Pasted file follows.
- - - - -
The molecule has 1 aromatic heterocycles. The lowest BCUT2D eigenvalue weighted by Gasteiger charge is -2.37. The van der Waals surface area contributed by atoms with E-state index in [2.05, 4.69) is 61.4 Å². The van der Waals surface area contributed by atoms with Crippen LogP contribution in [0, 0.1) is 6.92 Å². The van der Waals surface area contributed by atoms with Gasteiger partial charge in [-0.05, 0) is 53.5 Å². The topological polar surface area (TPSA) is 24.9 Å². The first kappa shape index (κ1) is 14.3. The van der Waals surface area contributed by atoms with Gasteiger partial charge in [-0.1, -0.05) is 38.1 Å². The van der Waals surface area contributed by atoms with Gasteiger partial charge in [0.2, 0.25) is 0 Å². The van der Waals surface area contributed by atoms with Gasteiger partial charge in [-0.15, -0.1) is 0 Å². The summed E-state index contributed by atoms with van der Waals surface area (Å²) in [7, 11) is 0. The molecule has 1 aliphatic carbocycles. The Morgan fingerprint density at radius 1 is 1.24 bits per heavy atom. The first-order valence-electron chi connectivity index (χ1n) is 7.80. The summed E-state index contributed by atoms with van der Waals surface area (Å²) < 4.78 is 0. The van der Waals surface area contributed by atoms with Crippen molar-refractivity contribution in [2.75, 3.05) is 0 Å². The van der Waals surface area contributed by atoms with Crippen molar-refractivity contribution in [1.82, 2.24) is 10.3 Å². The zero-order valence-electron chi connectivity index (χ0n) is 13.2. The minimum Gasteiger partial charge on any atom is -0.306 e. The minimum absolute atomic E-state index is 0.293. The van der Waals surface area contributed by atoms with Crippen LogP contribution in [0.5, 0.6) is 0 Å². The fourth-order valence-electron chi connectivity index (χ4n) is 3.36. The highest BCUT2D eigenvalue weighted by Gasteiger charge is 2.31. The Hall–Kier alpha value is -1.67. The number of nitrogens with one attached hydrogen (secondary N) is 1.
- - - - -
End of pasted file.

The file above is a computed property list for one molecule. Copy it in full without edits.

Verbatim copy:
The molecule has 1 aromatic heterocycles. The lowest BCUT2D eigenvalue weighted by Gasteiger charge is -2.37. The van der Waals surface area contributed by atoms with E-state index in [2.05, 4.69) is 61.4 Å². The van der Waals surface area contributed by atoms with Crippen LogP contribution in [0, 0.1) is 6.92 Å². The van der Waals surface area contributed by atoms with Gasteiger partial charge in [-0.05, 0) is 53.5 Å². The topological polar surface area (TPSA) is 24.9 Å². The first kappa shape index (κ1) is 14.3. The van der Waals surface area contributed by atoms with Gasteiger partial charge in [-0.1, -0.05) is 38.1 Å². The van der Waals surface area contributed by atoms with Gasteiger partial charge in [0.2, 0.25) is 0 Å². The van der Waals surface area contributed by atoms with Gasteiger partial charge in [-0.15, -0.1) is 0 Å². The summed E-state index contributed by atoms with van der Waals surface area (Å²) in [7, 11) is 0. The molecule has 1 aliphatic carbocycles. The Morgan fingerprint density at radius 1 is 1.24 bits per heavy atom. The first-order valence-electron chi connectivity index (χ1n) is 7.80. The summed E-state index contributed by atoms with van der Waals surface area (Å²) < 4.78 is 0. The van der Waals surface area contributed by atoms with Crippen molar-refractivity contribution in [2.75, 3.05) is 0 Å². The van der Waals surface area contributed by atoms with Crippen molar-refractivity contribution in [1.82, 2.24) is 10.3 Å². The zero-order valence-electron chi connectivity index (χ0n) is 13.2. The minimum Gasteiger partial charge on any atom is -0.306 e. The minimum absolute atomic E-state index is 0.293. The van der Waals surface area contributed by atoms with Crippen LogP contribution in [0.5, 0.6) is 0 Å². The fourth-order valence-electron chi connectivity index (χ4n) is 3.36. The highest BCUT2D eigenvalue weighted by Gasteiger charge is 2.31. The Hall–Kier alpha value is -1.67. The number of nitrogens with one attached hydrogen (secondary N) is 1.